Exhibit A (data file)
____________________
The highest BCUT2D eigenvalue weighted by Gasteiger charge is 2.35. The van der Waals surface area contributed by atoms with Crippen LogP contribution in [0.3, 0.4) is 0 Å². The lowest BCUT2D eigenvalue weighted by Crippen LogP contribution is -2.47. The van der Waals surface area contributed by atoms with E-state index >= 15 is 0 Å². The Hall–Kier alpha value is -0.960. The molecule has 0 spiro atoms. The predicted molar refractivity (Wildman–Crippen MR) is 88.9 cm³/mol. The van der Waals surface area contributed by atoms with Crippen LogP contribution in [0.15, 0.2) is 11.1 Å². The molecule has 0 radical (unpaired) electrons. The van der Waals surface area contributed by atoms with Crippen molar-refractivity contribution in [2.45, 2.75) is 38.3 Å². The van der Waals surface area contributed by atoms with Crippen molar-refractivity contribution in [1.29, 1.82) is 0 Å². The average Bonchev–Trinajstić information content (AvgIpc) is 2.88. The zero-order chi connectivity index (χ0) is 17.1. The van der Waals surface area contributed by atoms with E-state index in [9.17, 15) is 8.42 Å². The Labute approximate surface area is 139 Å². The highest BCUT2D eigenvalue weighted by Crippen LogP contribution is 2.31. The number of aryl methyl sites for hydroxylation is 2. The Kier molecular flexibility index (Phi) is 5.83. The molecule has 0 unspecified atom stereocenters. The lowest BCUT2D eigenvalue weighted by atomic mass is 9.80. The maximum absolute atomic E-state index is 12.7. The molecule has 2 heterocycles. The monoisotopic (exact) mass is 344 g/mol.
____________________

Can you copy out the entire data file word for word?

The highest BCUT2D eigenvalue weighted by Gasteiger charge is 2.35. The van der Waals surface area contributed by atoms with Crippen LogP contribution in [0.3, 0.4) is 0 Å². The lowest BCUT2D eigenvalue weighted by Crippen LogP contribution is -2.47. The van der Waals surface area contributed by atoms with E-state index >= 15 is 0 Å². The Hall–Kier alpha value is -0.960. The molecule has 0 spiro atoms. The predicted molar refractivity (Wildman–Crippen MR) is 88.9 cm³/mol. The van der Waals surface area contributed by atoms with Crippen LogP contribution in [0.15, 0.2) is 11.1 Å². The molecule has 0 radical (unpaired) electrons. The van der Waals surface area contributed by atoms with Crippen molar-refractivity contribution in [2.45, 2.75) is 38.3 Å². The van der Waals surface area contributed by atoms with Crippen molar-refractivity contribution in [1.29, 1.82) is 0 Å². The average Bonchev–Trinajstić information content (AvgIpc) is 2.88. The zero-order chi connectivity index (χ0) is 17.1. The van der Waals surface area contributed by atoms with E-state index in [9.17, 15) is 8.42 Å². The Labute approximate surface area is 139 Å². The highest BCUT2D eigenvalue weighted by Crippen LogP contribution is 2.31. The number of aryl methyl sites for hydroxylation is 2. The Kier molecular flexibility index (Phi) is 5.83. The molecule has 0 unspecified atom stereocenters. The lowest BCUT2D eigenvalue weighted by atomic mass is 9.80. The maximum absolute atomic E-state index is 12.7. The molecule has 2 heterocycles. The monoisotopic (exact) mass is 344 g/mol.